Although TEI has recommended this change, we are very much concerned with what appears to be an inadvertent and unintended result of the proposed changes. Specifically, the system that had allowed excess LCT/Part VI tax to be carried forward seven years and back three has been changed to a system that instead provides for the same carryover in respect of excess corporate surtax/Part I tax. In effect, excess capital taxes of a particular year can now be recovered only in the subsequent three years rather than the previous seven years. The change therefore operates to the detriment of corporations having excess LCT/Part VI tax.

Under current business conditions, an extended carryover period for creditable amounts is generally desirable. The effect of this measure, however, is to substantially reduce the carryforward period for excess Part I.3 and Part VI taxes. Because this result appears to be quite unintended -- and certainly goes beyond the scope of the problem that was to be addressed -- we ask that amendments be made to assist corporations that would be adversely affected by the change. This could be achieved by extending the current three-year carryback of excess surtax and Part I tax to seven years.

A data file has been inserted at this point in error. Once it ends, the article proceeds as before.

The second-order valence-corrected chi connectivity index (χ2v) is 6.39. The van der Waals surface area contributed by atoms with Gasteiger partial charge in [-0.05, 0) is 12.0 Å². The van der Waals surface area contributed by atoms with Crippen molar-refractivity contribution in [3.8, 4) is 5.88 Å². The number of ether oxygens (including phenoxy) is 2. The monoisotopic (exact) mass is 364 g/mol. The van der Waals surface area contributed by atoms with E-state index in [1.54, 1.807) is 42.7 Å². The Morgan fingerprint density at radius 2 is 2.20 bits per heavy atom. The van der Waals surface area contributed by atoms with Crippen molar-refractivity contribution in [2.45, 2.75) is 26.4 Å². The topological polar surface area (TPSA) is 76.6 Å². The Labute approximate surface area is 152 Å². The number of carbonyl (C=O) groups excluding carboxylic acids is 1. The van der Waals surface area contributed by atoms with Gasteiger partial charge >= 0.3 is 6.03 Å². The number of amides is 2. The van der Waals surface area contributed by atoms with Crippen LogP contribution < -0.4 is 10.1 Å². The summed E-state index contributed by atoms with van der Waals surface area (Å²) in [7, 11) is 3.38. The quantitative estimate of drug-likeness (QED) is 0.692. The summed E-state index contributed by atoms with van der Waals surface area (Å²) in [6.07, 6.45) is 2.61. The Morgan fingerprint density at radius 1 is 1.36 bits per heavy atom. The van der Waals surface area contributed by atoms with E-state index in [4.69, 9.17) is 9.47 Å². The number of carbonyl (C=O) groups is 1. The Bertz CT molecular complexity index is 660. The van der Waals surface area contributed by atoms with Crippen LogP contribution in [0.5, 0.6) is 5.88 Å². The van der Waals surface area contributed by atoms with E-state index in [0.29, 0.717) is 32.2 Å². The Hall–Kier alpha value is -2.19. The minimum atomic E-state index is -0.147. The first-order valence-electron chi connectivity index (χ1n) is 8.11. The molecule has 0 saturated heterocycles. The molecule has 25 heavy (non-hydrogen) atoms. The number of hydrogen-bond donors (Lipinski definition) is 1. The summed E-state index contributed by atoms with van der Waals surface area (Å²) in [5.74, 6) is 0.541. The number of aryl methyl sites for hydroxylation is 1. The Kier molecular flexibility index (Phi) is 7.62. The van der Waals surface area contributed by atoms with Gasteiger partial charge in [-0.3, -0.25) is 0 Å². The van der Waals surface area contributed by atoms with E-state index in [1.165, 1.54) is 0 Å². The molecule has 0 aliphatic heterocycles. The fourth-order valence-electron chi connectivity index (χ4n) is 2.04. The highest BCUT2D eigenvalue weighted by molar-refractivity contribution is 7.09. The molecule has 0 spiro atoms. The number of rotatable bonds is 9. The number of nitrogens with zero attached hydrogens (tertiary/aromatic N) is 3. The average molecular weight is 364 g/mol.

This is a significant matter for a number of major Canadian corporations, and the Institute requests action at the earliest opportunity to remedy the adverse effect of this proposed change.

Subclauses 97(1)

Subclause 97(1) requires so-called large corporations to pay 50 percent of disputed tax liability when they file a Notice of Objection. TEI opposes this proposal, which singles out "large corporations" for harsher treatment than other taxpayers, as supporting no legitimate tax policy. Indeed, the proposal insinuates that large corporations may not pay their fair share of taxes at the conclusion of the appeals process (if the liability is upheld) -- an inference that has precious little basis in fact.

TEI recommends the deletion of the proposal to require large corporations to pay disputed taxes earlier than other taxpayers. The proposal undoes one of the significant reforms of the early 1980s -- the elimination of the "guilty until proven innocent" approach to tax administration -- and, in our view, is unnecessary in light of the sanctions currently available to the Government where a taxpayer files a frivolous appeal.

Conclusion

Tax Executives Institute thanks the Department for the opportunity to provide our comments on the proposed legislation. If there are any questions about this submission, please do not hesitate to call either J. Lawrence Martin, TEI's Vice President for Canadian Affairs, at (403) 266-8111 or Vincent Alicandri, Chair of the Institute's Canadian Income Tax Committee, at (416) 733-6762.
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Title Annotation:Canada
Publication:Tax Executive
Date:Mar 1, 1993
Words:1381